Continuing the delve into back numbers of Deutsche Kunst und Dekoration, the German periodical of art and decoration. Volume 6 covers the period from April to September 1900, and the content is still Art Nouveau all the way, with a dash of Symbolism. Among the contributors in this edition there’s Otto Eckmann and more work from Hans Christiansen, both frequent contributors to Jugend magazine There are further examples of stylish Art Nouveau interiors, and of considerable interest to this Exposition Universelle obsessive, a look at the Paris exposition of 1900 from the German side of things. As before, anyone wishing to see these samples in greater detail is advised to download the entire volume at the Internet Archive. There’ll be more DK&D next week.
The ubiquitous peacocks were never far away in 1900.
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Continuing the rake through back issues of Jugend magazine, the German fin de siècle periodical of “art and life”, this post covers the year 1900 and will be the final Jugend image trawl. I mentioned in the post for 1899 that the magazine loses its Art Nouveau dynamism as the years pass. 1900 represents the point where all the graphics which make Jugend valued today—and which gave the name to the German manifestation of Art Nouveau: Jugendstil—are being pushed aside by the burgeoning nationalist and militarist fervour which led eventually to the First World War. At this point a couple of the notable Art Nouveau stylists such as Otto Eckman and Julius Diez are still present, and the work of Hugo Höppener, aka “Fidus” is increasingly prominent. In subsequent years the eccentric Fidus is mostly on his own, pursuing his obsession with naked figures, and his work seems even more curious in such staid surrounds. As before, anyone wanting to see more of these graphics is advised to explore the bound volumes at the Heidelberg University archive. The two books for 1900 can be found here and here.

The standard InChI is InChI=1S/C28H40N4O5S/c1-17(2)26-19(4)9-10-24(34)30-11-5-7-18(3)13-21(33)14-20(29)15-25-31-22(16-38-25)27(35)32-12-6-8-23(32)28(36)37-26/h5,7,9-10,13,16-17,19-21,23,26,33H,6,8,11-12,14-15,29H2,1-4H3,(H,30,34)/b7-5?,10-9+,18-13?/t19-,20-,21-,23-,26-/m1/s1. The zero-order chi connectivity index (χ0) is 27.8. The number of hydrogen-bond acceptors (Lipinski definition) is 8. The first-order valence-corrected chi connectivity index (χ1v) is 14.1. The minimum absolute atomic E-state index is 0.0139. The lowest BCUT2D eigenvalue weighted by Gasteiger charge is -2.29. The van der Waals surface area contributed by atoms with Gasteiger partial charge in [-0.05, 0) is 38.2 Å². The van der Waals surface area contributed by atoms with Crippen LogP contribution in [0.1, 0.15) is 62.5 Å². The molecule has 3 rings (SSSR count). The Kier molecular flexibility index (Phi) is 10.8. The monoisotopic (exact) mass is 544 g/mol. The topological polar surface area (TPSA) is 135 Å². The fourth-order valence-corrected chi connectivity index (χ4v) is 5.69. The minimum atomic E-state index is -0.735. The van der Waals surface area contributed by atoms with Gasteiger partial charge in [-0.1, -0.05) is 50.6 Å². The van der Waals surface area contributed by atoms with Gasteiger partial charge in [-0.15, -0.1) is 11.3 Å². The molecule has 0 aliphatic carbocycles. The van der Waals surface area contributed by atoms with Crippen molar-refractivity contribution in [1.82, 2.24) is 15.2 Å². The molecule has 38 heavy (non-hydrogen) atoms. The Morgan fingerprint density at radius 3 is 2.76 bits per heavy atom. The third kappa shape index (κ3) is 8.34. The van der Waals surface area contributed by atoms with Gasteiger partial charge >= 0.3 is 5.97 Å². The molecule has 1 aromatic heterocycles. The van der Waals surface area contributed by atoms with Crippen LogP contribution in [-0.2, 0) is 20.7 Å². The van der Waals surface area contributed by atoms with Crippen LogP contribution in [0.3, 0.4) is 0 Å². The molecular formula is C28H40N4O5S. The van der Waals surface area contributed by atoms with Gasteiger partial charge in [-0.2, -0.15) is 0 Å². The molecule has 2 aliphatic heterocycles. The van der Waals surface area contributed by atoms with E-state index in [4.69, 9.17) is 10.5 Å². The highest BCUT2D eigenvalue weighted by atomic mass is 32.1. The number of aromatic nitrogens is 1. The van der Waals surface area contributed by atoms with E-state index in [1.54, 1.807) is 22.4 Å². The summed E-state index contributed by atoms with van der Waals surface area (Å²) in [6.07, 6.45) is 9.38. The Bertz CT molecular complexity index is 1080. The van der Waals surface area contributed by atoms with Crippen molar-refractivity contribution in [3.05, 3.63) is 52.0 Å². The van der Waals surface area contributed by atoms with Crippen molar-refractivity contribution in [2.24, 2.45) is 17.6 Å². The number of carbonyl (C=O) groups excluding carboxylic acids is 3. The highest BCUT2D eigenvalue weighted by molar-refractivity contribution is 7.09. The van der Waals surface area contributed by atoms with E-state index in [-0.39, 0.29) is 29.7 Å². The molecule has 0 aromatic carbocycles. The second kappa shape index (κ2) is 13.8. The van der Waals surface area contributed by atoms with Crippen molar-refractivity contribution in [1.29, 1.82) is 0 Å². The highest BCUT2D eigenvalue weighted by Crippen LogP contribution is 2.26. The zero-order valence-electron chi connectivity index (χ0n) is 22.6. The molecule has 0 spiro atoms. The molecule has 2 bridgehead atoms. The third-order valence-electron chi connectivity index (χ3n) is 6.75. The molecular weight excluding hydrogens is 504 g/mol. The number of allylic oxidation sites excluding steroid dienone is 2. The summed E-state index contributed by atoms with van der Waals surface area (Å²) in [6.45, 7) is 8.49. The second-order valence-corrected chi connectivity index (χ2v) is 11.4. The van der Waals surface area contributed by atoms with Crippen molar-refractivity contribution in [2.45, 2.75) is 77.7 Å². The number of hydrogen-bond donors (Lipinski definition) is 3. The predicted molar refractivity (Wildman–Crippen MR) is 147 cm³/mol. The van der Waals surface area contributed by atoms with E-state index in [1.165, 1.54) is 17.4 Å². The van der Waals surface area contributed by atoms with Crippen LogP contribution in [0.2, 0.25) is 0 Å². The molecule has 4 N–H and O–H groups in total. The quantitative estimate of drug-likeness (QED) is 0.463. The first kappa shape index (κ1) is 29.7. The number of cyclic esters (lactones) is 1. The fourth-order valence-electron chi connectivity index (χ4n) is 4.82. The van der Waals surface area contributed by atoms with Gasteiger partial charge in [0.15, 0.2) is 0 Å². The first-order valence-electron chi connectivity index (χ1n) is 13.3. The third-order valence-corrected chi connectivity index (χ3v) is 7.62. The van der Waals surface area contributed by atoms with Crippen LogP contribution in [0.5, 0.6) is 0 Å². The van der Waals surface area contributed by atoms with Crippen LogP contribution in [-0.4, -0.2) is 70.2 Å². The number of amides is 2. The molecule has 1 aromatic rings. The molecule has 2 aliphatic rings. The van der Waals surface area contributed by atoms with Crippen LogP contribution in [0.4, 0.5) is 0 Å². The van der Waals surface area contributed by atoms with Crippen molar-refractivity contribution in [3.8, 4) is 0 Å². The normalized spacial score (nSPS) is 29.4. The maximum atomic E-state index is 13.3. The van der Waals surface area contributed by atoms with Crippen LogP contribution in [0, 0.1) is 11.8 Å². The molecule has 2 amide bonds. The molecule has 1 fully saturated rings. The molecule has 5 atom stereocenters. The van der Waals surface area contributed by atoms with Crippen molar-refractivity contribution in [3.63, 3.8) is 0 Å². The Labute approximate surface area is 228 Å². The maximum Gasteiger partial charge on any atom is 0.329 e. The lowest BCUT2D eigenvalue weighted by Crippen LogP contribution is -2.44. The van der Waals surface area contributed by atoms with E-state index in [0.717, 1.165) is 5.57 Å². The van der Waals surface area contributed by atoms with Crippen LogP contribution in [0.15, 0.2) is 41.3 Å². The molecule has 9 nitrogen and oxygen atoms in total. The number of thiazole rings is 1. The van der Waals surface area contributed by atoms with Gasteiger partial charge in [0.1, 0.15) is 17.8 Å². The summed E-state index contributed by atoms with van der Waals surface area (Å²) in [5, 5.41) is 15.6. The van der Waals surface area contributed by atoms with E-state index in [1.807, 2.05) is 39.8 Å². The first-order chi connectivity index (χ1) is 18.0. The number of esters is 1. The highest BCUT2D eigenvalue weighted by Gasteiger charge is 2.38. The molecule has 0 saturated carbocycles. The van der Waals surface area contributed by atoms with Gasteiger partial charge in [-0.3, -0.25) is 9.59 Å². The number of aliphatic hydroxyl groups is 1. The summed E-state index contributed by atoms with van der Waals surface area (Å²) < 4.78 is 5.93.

A picture by the Symbolist and Secession artist, Max Klinger.
Nymphs and satyrs by English artist and illustrator Robert Anning Bell.
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Continuing the delve into back issues of Jugend magazine, the German fin de siècle periodical of “art and life”, this post covers the year 1899. The earlier years of the magazine are replete with a variety of elegant and often bizarre graphics, as well as some classic examples of Art Nouveau graphic design. 1899 is the point in the magazine’s history that the variety (and, for me, the interest) begins to diminish. The covers lose their earlier inventiveness while the Art Nouveau stylings within are being replaced by drab illustrations of the German middle classes and patriotic depictions of country folk. There are still gems to be found, however, some of which follow below. As before, anyone wanting to see more of these graphics is advised to explore the bound volumes at the Heidelberg University archive. The two books for 1899 can be found here and here.
Otto Eckman (above) and Julius Diez (below) were heavily featured in the earlier years of the magazine and Diez in particular produces some of the best work in this year’s run.
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